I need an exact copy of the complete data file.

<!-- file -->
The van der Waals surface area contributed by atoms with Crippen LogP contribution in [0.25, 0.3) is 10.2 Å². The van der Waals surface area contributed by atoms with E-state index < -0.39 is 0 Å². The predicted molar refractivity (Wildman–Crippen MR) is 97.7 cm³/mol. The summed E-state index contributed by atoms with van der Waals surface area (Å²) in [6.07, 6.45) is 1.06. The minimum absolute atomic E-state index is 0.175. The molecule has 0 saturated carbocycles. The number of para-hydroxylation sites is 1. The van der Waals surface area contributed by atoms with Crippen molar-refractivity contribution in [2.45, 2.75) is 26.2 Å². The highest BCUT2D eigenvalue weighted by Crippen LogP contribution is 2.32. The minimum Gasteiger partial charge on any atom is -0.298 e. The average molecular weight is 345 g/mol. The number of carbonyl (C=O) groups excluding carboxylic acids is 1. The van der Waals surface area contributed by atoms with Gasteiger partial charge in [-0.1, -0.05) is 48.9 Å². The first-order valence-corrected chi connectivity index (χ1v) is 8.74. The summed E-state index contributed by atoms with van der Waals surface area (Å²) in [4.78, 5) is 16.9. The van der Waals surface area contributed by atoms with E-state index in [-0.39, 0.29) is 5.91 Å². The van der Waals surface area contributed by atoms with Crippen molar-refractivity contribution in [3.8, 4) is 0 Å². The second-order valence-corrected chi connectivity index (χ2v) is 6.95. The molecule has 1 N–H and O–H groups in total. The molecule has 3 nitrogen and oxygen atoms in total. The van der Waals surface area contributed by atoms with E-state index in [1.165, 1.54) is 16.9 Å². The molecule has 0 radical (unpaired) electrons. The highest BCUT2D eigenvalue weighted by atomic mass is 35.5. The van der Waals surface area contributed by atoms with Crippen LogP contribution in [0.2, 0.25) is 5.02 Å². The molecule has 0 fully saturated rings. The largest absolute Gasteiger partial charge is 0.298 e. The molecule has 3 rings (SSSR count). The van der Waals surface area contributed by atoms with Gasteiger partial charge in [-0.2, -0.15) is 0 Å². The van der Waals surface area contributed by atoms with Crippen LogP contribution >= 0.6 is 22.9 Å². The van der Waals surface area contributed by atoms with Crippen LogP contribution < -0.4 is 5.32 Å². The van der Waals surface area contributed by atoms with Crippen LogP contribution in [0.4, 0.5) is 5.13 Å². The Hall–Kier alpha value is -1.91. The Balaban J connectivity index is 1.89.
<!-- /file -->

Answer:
The van der Waals surface area contributed by atoms with Crippen LogP contribution in [0.25, 0.3) is 10.2 Å². The van der Waals surface area contributed by atoms with E-state index < -0.39 is 0 Å². The predicted molar refractivity (Wildman–Crippen MR) is 97.7 cm³/mol. The summed E-state index contributed by atoms with van der Waals surface area (Å²) in [6.07, 6.45) is 1.06. The minimum absolute atomic E-state index is 0.175. The molecule has 0 saturated carbocycles. The number of para-hydroxylation sites is 1. The van der Waals surface area contributed by atoms with Crippen molar-refractivity contribution in [2.45, 2.75) is 26.2 Å². The highest BCUT2D eigenvalue weighted by Crippen LogP contribution is 2.32. The minimum Gasteiger partial charge on any atom is -0.298 e. The average molecular weight is 345 g/mol. The number of carbonyl (C=O) groups excluding carboxylic acids is 1. The van der Waals surface area contributed by atoms with Gasteiger partial charge in [-0.1, -0.05) is 48.9 Å². The first-order valence-corrected chi connectivity index (χ1v) is 8.74. The summed E-state index contributed by atoms with van der Waals surface area (Å²) in [4.78, 5) is 16.9. The van der Waals surface area contributed by atoms with E-state index in [-0.39, 0.29) is 5.91 Å². The van der Waals surface area contributed by atoms with Crippen molar-refractivity contribution in [3.8, 4) is 0 Å². The second-order valence-corrected chi connectivity index (χ2v) is 6.95. The molecule has 1 N–H and O–H groups in total. The molecule has 3 nitrogen and oxygen atoms in total. The van der Waals surface area contributed by atoms with E-state index in [1.165, 1.54) is 16.9 Å². The molecule has 0 radical (unpaired) electrons. The highest BCUT2D eigenvalue weighted by atomic mass is 35.5. The van der Waals surface area contributed by atoms with Crippen LogP contribution in [0.2, 0.25) is 5.02 Å². The molecule has 0 fully saturated rings. The largest absolute Gasteiger partial charge is 0.298 e. The molecule has 3 rings (SSSR count). The van der Waals surface area contributed by atoms with Gasteiger partial charge in [-0.2, -0.15) is 0 Å². The van der Waals surface area contributed by atoms with Crippen LogP contribution >= 0.6 is 22.9 Å². The van der Waals surface area contributed by atoms with Crippen LogP contribution < -0.4 is 5.32 Å². The van der Waals surface area contributed by atoms with Crippen LogP contribution in [0.4, 0.5) is 5.13 Å². The Hall–Kier alpha value is -1.91. The Balaban J connectivity index is 1.89.